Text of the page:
Many people beginning a study of marxism become bogged down in mastering preliminary concepts and never get to apply the theory to complex, economy-wide problems. Of course this is to some extent inevitable. Marxism is a science with a complex object; on top of this it has not been developed in as systematic a way as several of the other sciences. But the main difficulty is that most people come to marxism much later than they come to other sciences. Whether this first contact is through the labor movement or in a more conventional academic setting it remains true that a number of basic concepts have to be understood before anything very interesting can be said; we cannot rely on schools’ teaching about the use-value/exchange-value distinction in the way they explain the basic concepts of mathematics, physics and biology. This puts a special onus on those teaching marxism to connect the basic concepts with some more interesting results of the theory.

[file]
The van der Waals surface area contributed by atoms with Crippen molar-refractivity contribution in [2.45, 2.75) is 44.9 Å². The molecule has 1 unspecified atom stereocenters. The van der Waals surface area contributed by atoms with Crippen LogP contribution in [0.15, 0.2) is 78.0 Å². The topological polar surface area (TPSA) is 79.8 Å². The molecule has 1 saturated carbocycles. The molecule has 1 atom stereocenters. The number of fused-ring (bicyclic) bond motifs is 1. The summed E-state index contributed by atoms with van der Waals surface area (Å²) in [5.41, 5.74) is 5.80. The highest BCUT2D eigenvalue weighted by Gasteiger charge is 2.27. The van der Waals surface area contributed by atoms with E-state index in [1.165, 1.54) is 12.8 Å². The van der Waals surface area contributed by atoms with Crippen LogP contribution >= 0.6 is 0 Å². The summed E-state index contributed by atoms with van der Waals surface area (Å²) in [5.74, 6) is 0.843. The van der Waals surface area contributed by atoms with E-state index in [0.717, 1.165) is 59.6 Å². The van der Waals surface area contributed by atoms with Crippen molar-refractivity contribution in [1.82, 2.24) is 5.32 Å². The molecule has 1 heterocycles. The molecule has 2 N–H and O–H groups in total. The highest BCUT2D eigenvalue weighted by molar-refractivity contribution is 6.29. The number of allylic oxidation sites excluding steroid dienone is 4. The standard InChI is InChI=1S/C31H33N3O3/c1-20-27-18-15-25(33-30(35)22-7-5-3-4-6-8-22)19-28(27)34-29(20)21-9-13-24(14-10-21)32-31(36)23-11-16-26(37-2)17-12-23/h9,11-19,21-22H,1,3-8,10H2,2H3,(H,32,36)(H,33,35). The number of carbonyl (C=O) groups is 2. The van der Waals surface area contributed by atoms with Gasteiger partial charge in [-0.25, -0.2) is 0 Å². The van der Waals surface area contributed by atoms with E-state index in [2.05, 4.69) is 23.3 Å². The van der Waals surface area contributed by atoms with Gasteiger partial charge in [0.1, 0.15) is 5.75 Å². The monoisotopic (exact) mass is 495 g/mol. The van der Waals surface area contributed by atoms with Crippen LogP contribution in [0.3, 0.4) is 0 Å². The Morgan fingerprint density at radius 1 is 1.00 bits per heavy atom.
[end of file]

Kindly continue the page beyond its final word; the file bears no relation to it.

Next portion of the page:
Recommended CitationEconomic Notes, Australian Left Review, 1(64), 1978, 36-42.